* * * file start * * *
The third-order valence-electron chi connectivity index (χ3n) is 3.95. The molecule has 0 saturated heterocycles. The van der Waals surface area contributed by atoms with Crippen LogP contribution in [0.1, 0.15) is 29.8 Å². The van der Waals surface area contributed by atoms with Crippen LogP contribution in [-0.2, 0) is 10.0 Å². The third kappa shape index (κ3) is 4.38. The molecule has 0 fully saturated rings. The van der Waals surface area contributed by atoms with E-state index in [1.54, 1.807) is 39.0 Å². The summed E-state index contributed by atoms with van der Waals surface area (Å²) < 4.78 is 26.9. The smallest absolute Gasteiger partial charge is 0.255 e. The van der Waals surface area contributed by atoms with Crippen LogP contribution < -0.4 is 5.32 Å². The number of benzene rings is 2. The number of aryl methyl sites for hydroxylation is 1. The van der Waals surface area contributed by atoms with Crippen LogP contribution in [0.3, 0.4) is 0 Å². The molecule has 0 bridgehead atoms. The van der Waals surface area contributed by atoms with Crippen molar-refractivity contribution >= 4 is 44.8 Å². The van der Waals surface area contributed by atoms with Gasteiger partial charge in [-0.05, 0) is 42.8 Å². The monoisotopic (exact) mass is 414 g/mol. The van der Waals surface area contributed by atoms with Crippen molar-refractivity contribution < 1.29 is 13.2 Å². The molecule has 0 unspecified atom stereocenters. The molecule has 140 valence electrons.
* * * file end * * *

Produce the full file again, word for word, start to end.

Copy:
The third-order valence-electron chi connectivity index (χ3n) is 3.95. The molecule has 0 saturated heterocycles. The van der Waals surface area contributed by atoms with Crippen LogP contribution in [0.1, 0.15) is 29.8 Å². The van der Waals surface area contributed by atoms with Crippen LogP contribution in [-0.2, 0) is 10.0 Å². The third kappa shape index (κ3) is 4.38. The molecule has 0 fully saturated rings. The van der Waals surface area contributed by atoms with E-state index in [1.54, 1.807) is 39.0 Å². The summed E-state index contributed by atoms with van der Waals surface area (Å²) < 4.78 is 26.9. The smallest absolute Gasteiger partial charge is 0.255 e. The van der Waals surface area contributed by atoms with Crippen LogP contribution < -0.4 is 5.32 Å². The number of benzene rings is 2. The number of aryl methyl sites for hydroxylation is 1. The van der Waals surface area contributed by atoms with Crippen LogP contribution in [0.3, 0.4) is 0 Å². The molecule has 0 bridgehead atoms. The van der Waals surface area contributed by atoms with Crippen molar-refractivity contribution >= 4 is 44.8 Å². The van der Waals surface area contributed by atoms with Gasteiger partial charge in [-0.05, 0) is 42.8 Å². The monoisotopic (exact) mass is 414 g/mol. The van der Waals surface area contributed by atoms with Crippen molar-refractivity contribution < 1.29 is 13.2 Å². The molecule has 0 unspecified atom stereocenters. The molecule has 140 valence electrons.